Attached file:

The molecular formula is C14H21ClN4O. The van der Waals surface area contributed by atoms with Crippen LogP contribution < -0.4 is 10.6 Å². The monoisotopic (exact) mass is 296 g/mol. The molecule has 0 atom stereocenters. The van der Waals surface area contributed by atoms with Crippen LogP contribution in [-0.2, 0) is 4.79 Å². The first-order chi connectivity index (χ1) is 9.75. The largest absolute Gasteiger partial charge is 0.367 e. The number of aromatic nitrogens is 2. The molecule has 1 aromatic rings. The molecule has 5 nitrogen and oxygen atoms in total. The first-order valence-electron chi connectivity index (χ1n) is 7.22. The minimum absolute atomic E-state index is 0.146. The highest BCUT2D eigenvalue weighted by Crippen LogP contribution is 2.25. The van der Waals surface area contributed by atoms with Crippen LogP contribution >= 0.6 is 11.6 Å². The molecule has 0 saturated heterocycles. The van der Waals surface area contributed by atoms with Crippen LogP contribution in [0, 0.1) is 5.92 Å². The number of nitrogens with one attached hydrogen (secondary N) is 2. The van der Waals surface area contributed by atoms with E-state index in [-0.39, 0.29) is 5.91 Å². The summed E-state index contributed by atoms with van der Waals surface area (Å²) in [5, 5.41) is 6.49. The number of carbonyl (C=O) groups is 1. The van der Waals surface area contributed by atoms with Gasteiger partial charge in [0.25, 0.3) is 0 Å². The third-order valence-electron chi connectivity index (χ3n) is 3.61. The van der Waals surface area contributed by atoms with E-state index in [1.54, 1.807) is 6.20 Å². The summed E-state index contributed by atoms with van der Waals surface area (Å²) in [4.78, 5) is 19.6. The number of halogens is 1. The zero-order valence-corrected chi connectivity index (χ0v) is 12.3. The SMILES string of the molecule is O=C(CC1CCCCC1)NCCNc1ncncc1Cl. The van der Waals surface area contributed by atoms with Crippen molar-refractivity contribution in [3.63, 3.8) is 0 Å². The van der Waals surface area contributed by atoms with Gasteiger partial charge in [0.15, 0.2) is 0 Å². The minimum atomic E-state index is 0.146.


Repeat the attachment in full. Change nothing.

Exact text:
The molecular formula is C14H21ClN4O. The van der Waals surface area contributed by atoms with Crippen LogP contribution < -0.4 is 10.6 Å². The monoisotopic (exact) mass is 296 g/mol. The molecule has 0 atom stereocenters. The van der Waals surface area contributed by atoms with Crippen LogP contribution in [-0.2, 0) is 4.79 Å². The first-order chi connectivity index (χ1) is 9.75. The largest absolute Gasteiger partial charge is 0.367 e. The number of aromatic nitrogens is 2. The molecule has 1 aromatic rings. The molecule has 5 nitrogen and oxygen atoms in total. The first-order valence-electron chi connectivity index (χ1n) is 7.22. The minimum absolute atomic E-state index is 0.146. The highest BCUT2D eigenvalue weighted by Crippen LogP contribution is 2.25. The van der Waals surface area contributed by atoms with Crippen LogP contribution >= 0.6 is 11.6 Å². The molecule has 0 saturated heterocycles. The van der Waals surface area contributed by atoms with Crippen LogP contribution in [0, 0.1) is 5.92 Å². The number of nitrogens with one attached hydrogen (secondary N) is 2. The van der Waals surface area contributed by atoms with E-state index in [-0.39, 0.29) is 5.91 Å². The summed E-state index contributed by atoms with van der Waals surface area (Å²) in [5, 5.41) is 6.49. The number of carbonyl (C=O) groups is 1. The van der Waals surface area contributed by atoms with Gasteiger partial charge in [0.25, 0.3) is 0 Å². The third-order valence-electron chi connectivity index (χ3n) is 3.61. The van der Waals surface area contributed by atoms with E-state index in [1.54, 1.807) is 6.20 Å². The summed E-state index contributed by atoms with van der Waals surface area (Å²) in [4.78, 5) is 19.6. The number of halogens is 1. The zero-order valence-corrected chi connectivity index (χ0v) is 12.3. The SMILES string of the molecule is O=C(CC1CCCCC1)NCCNc1ncncc1Cl. The van der Waals surface area contributed by atoms with Crippen molar-refractivity contribution in [3.63, 3.8) is 0 Å². The van der Waals surface area contributed by atoms with Gasteiger partial charge in [0.15, 0.2) is 0 Å². The minimum atomic E-state index is 0.146.